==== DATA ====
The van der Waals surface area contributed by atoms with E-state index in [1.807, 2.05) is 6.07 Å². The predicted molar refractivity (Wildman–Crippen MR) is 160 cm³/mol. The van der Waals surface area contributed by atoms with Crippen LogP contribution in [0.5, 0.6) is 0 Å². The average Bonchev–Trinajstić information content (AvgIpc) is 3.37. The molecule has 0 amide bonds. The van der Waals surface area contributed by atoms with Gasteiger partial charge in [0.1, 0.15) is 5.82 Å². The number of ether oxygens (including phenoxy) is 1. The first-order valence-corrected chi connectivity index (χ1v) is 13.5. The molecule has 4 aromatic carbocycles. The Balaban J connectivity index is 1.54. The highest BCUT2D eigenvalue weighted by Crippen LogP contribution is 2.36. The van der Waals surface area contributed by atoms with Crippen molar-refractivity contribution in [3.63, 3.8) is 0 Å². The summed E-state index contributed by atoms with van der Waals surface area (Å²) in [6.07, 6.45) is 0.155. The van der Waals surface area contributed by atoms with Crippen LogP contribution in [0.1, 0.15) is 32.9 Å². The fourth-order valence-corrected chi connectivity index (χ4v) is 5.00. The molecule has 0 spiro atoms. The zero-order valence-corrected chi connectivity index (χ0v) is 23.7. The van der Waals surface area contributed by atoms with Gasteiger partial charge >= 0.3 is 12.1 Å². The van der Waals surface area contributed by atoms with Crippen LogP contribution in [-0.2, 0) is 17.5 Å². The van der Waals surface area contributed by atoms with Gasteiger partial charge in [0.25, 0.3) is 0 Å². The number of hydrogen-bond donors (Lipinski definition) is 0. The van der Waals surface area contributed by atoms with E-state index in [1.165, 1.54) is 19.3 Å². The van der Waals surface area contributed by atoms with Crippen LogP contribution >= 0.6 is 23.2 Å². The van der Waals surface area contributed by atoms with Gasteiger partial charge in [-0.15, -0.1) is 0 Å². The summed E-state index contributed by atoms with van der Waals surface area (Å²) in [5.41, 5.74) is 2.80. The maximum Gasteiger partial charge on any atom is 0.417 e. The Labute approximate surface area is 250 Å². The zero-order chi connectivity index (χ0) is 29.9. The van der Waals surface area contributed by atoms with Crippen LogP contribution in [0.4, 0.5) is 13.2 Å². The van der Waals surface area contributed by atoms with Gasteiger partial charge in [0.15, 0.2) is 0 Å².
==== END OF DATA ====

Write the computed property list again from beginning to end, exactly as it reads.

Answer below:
The van der Waals surface area contributed by atoms with E-state index in [1.807, 2.05) is 6.07 Å². The predicted molar refractivity (Wildman–Crippen MR) is 160 cm³/mol. The van der Waals surface area contributed by atoms with Crippen LogP contribution in [0.5, 0.6) is 0 Å². The average Bonchev–Trinajstić information content (AvgIpc) is 3.37. The molecule has 0 amide bonds. The van der Waals surface area contributed by atoms with Gasteiger partial charge in [0.1, 0.15) is 5.82 Å². The number of ether oxygens (including phenoxy) is 1. The first-order valence-corrected chi connectivity index (χ1v) is 13.5. The molecule has 4 aromatic carbocycles. The Balaban J connectivity index is 1.54. The highest BCUT2D eigenvalue weighted by Crippen LogP contribution is 2.36. The van der Waals surface area contributed by atoms with Crippen molar-refractivity contribution in [3.63, 3.8) is 0 Å². The summed E-state index contributed by atoms with van der Waals surface area (Å²) in [6.07, 6.45) is 0.155. The van der Waals surface area contributed by atoms with Crippen LogP contribution in [0.1, 0.15) is 32.9 Å². The fourth-order valence-corrected chi connectivity index (χ4v) is 5.00. The molecule has 0 spiro atoms. The zero-order valence-corrected chi connectivity index (χ0v) is 23.7. The van der Waals surface area contributed by atoms with Gasteiger partial charge >= 0.3 is 12.1 Å². The van der Waals surface area contributed by atoms with Crippen LogP contribution in [-0.2, 0) is 17.5 Å². The van der Waals surface area contributed by atoms with Gasteiger partial charge in [0.25, 0.3) is 0 Å². The number of hydrogen-bond donors (Lipinski definition) is 0. The van der Waals surface area contributed by atoms with E-state index in [1.165, 1.54) is 19.3 Å². The van der Waals surface area contributed by atoms with Crippen LogP contribution >= 0.6 is 23.2 Å². The van der Waals surface area contributed by atoms with Gasteiger partial charge in [-0.15, -0.1) is 0 Å². The summed E-state index contributed by atoms with van der Waals surface area (Å²) in [5.41, 5.74) is 2.80. The maximum Gasteiger partial charge on any atom is 0.417 e. The Labute approximate surface area is 250 Å². The zero-order chi connectivity index (χ0) is 29.9. The van der Waals surface area contributed by atoms with Crippen LogP contribution in [0.4, 0.5) is 13.2 Å². The van der Waals surface area contributed by atoms with Gasteiger partial charge in [0.15, 0.2) is 0 Å².